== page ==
Monuments et lieux de mémoire de la Première Guerre mondiale

Commemorative Plaque at the Church of Saint-Gervais
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The commemorative heritage of Paris and its surrounding area is not especially rich in monuments dedicated to remembrance of the First World War, as Paris was not directly affected by the fighting. Paris was not involved in the war and so there are few monuments to the military operations. However, there are some monuments that directly evoke certain phases, for example the concentrated advance of German troops threatening Paris in September 1914: [list]The American monument in Meaux to the First Battle of the Marne
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The monument was erected on the road from Varreddes to Meaux (Seine-et-Marne), on the exact spot where the German offensive on the Marne was halted in September 1914.

Its creator was the American sculptor Frederick Mac Monnies. The financing of the project was secured from 1916 onwards by subscriptions from more than 4 million American citizens. The memorial was seen as a symbolic gesture, comparable to France's donation of Bartholdi's statue of liberty. It was unveiled on the 11th September 1932 in the presence of President Albert Lebrun, President of the Council Edouard Herriot and American General John Pershing. [list]There are also a certain number of plaques recalling the bombing of Paris by redeployed naval canons, between March and April 1918. These long-range bombings (120 kilometres) that claimed more than 800 victims (wounded and killed) were wrongly attributed to the enormous "Big Bertha" howitzer, used by the Germans along the front to destroy enemy forts and trenches. One highly symbolic plaque recalls the greatest disaster caused at 3 pm on the 29th March 1918 by a shell landing on the Church of Saint-Gervais, located behind the Town Hall, as a large audience attended a religious music concert: 91 people were killed.

Monuments dedicated to the important figures of the Great War

In contrast, there are several monuments dedicated to the protagonists and important figures who lived or "made" the Great War.

Amongst the latter, soldiers are well represented:

Joseph JOFFRE (Marshal)


at 6 rue Michel-Ange - Paris 16th

Plaque outside no. 6 rue Michel-Ange, Paris 16th, where Marshal Joffre (1852-1931) lived from 1909 to 1919. Source: Wikimedia Commons
Joseph JOFFRE (Marshal)Plaqueat 17 avenue de Lamballe

Paris 16th

"Marshal Joffre 1852-1931, Conqueror of the Marne, lived here until the end of his life"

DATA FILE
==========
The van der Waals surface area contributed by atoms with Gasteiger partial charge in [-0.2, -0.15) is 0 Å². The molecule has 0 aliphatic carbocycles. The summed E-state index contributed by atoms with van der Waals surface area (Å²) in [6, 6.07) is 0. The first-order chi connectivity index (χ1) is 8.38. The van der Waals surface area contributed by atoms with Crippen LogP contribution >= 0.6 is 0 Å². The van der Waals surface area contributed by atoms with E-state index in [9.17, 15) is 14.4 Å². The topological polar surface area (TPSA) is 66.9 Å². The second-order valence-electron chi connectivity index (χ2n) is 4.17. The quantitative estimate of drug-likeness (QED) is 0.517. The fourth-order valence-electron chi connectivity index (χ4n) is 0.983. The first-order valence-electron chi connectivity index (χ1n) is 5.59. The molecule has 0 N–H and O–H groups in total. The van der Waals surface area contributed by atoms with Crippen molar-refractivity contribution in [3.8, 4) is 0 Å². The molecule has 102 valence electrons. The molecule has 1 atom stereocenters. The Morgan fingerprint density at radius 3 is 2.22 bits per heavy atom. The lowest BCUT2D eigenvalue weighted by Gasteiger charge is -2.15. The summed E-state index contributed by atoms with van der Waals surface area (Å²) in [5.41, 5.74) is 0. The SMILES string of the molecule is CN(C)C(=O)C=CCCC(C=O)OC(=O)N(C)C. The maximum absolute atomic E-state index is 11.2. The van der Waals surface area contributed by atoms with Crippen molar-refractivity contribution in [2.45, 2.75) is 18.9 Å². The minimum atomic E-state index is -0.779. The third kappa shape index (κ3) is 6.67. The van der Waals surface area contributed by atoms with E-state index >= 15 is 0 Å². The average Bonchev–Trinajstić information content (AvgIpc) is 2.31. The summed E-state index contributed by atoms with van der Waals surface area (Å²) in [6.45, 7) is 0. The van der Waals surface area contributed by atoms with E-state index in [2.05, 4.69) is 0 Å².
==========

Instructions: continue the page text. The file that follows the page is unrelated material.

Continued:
Marshal FOCHPlaquein Bombon


During the offensive of the summer of 1918, the HQ of the allied armies, under the command of Foch, moved into the château. A plaque mounted inside the church recalls this event
Marshal FOCHPlaqueat 52 avenue de Saxe

Paris 7th

In May 1917, his family moved into this house which they would leave in 1920. It was to here that Foch returned on the evening of the Victory, as recalled by a plaque which was mounted in 1930

General MANGIN


in Place de l'église Saint-François-Xavier

Paris 8th

This monument, dedicated to General Mangin, replaced the one blown up by the Nazis in June 1940

Statue of General Mangin. Photograph by Franck Segretain. Source: MINDEF/SGA/DMPA

Georges-Marie GUYNEMERInscriptionat the Panthéon

Paris 5th

In accordance with the recommendation of the Chamber of Deputies on the 19th October 1917, Guynemer's name was registered at the Panthéon.
Georges-Marie GUYNEMERSteleat the Cité de l'Air (Air Force headquarters) - boulevard Victor

Paris 15th

The Cité de l'Air was named after Captain Guynemer, on the 2nd July 1984.

Some monuments relate to the "political figures" who ran the country during the war Georges CLEMENCEAU Statue in the Avenue des Champs Elysées Paris

Georges CLEMENCEAUStone bustin the Palais du Luxembourg


Stone bust - a work by the sculptor Sicard. On lectern no. 14, a medallion engraved with the President's face in profile marks his seat in the debating hall.
Georges CLEMENCEAUPlaqueat 8 rue Franklin


Clemenceau's apartment and office.
Georges CLEMENCEAUMonumentParis 8thThe monument of Clemenceau "the Tiger" is a work by Coigniet.



at the Palais du Luxembourg


The character of the former senator of the Meuse is evoked by a bust mounted near the entrance to the palace

Famous civilians and intellectuals who died during the war are also well represented

Charles PEGUY (Poet)Monumentin Chauconin-Neufmontiers


Monument in the national cemetery where Charles Péguy is laid to rest
Guillaume APOLLINAIRE (Poet)Plaqueat 202 bd Saint-Germain

Paris 7th

In this house the poet Guillaume Apollinaire... lived and died

In the same manner, several monuments recall those lost from the great Parisian institutions

Here we should mention the monument to those who died from the finance inspectorate (1920), the one of the Ecole normale supérieure - a teacher training college - (1923), both the work of the great sculptor Landowski and the one of the Légion d'Honneur (1925) by Henri Bouchard. The monuments to France's Allies France recognised very early on the debt she owed to her allies and there are therefore several monuments dotted throughout the Ile-de-France area. Here are a few, listed by nationality: [list]Belgian: Paris (20th, in the Père Lachaise cemetery: a monument to the dead;

Paris (8th) in the cours de la Reine: a monument to King Albert 1st, Paris (8th) in the place de la Reine Astrid: a monument to the Franco-Belgian agreement; [list]British: in La Ferté sous Jouarre (Seine et Marne): a memorial to those lost in the battles of Mons, the Marne and the Aisne, as well as a Monument to the "Royal engineers" of the 4th Division (battles of 1914); [list]Italian: in Ivry/Seine (Val de Marne), in the local cemetery, an Italian square with a monument; Paris (20th) Père Lachaise Cemetery: a monument to the Italian volunteers of the Foreign Legion: